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How Treating PTSD Will Help You Heal From Addiction

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Many active military members and veterans struggle with post-traumatic stress disorder (PTSD), which puts enormous stress on both them and their families. Additionally, individuals with PTSD often have a co-occurring addiction. As a result of them occurring together and impacting each other, treatment must help military professionals heal from both addiction and PTSD. 

At Pacific Sands Recovery Center, active military members and veterans can receive treatment that addresses the root causes and helps clients to create long-term change. Therefore, individuals who get treatment for PTSD will heal more effectively from addiction. 

What Is PTSD?

PTSD is an anxiety disorder that occurs after a person has witnessed or experienced trauma. The term trauma, while often believed to be a definition of an event, is the response that occurs after the event. It is a lasting emotional response that is caused by a distressing event. Therefore, an active military member, veteran, or civilian can struggle with PTSD due to a variety of events and situations. 

Symptoms of PTSD will vary for each individual and may change over time. However, common symptoms include the following:

  • Agitation and irritability
  • Hostility towards themselves or others
  • Hypervigilance 
  • Isolating from others 
  • Self-destructive behaviors
  • Flashbacks or nightmares about the traumatic event(s)
  • Anxiety
  • General mistrust of others
  • Guilt
  • Loss of interest in previously enjoyed activities 
  • Loneliness
  • Insomnia or disrupted sleep
  • Emotional detachment 
  • Unwanted but persistent thoughts

The symptoms of PTSD will vary widely for military members and veterans. While some of the symptoms, such as mood or sleep changes, can vary normally, they are significantly more severe and persistent for individuals struggling with PTSD. This is a result of the trauma not being processed and creating lasting changes in the body and mind that disrupt how a person thinks, feels, and acts. 

PTSD in Veterans

Military service, especially combat experience, and PTSD are commonly thought of together. However, what is the actual connection, and how many veterans struggle with it? This is a question that the U.S. Department of Veterans Affairs (VA) has considered. They have found that of the individuals who have served in the military since 2001, 15% have struggled with PTSD in the past year, and 29% will experience it within their lifetime. These are significantly higher than rates found in civilians, where six percent experience PTSD in their lifetime.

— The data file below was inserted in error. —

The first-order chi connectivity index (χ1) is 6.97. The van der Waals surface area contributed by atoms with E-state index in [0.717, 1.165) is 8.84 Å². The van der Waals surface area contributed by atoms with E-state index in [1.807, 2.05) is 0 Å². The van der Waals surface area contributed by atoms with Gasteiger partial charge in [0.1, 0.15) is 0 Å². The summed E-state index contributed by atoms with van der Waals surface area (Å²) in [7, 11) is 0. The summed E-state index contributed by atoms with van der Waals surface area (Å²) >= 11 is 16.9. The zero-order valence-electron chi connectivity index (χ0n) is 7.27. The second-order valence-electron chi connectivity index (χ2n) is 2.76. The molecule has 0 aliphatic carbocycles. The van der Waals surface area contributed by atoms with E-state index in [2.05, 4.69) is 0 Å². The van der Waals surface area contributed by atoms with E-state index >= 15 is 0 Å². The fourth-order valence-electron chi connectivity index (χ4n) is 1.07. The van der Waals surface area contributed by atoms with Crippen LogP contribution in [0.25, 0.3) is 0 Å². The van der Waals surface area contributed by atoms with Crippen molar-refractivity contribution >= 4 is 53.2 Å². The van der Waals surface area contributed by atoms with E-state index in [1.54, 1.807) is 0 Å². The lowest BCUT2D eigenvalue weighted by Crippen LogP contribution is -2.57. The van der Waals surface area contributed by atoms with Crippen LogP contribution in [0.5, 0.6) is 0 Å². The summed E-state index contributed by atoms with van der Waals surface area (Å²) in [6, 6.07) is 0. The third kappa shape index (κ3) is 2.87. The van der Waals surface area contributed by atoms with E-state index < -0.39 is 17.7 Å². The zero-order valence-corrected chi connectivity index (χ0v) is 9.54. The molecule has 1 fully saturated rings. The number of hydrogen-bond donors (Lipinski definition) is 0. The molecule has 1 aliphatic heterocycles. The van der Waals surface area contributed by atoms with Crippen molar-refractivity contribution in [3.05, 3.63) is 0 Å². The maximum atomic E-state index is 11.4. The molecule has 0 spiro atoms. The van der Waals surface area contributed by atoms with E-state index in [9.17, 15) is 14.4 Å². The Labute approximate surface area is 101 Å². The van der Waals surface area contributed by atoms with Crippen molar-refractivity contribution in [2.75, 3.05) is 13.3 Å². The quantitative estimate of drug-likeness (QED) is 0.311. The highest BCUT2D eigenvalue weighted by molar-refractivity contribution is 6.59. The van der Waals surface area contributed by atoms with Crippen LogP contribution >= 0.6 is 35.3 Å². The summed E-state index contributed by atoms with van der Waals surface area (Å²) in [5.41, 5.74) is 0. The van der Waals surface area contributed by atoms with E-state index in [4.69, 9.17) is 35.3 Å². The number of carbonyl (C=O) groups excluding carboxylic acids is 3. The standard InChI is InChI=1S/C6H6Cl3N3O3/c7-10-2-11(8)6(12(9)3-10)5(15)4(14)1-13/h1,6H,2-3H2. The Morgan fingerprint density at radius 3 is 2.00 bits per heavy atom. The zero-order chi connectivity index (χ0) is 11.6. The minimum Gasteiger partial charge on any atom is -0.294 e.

While the connection may seem clear, there are many risk factors involved. First, combat experience puts military personnel at a higher risk of experiencing or witnessing traumatic events. This is due to their presence in a war-torn country or on the front lines, which are generally violent and dangerous. Additionally, the lifestyle of the military involves deployments, being away from family, and many stressors that come with the training. This can include training accidents or simply the stress of the schedule involved with deployment and training. 

Finally, many active military members experience military sexual trauma (MST). MST is defined as any sexual harassment or trauma that is experienced while in the military. Unfortunately, MST does not only exist in a war zone. It is something that can occur to anyone in the military during times of peace or war, and it can create lasting challenges due to its traumatic nature. 

Co-occurring PTSD and Addiction

PTSD and addiction commonly occur together in veterans. The VA explains that more than two of 10 veterans who have PTSD also have substance use disorder (SUD). Additionally, one of three veterans seeking help for a SUD also has PTSD. There is also a connection between PTSD and nicotine addiction; twice as many veterans with PTSD smoke or use nicotine compared to veterans without it. Many veterans and active duty military members struggle with a combination of these challenges.

These statistics clearly show a connection between the two. This connection is not simple. Multiple theories exist to explain the interconnectedness, and every individual’s situation is unique. However, the three predominant theories include the self-medication theory, the high-risk hypothesis, and the concept of overlapping neuro mechanisms.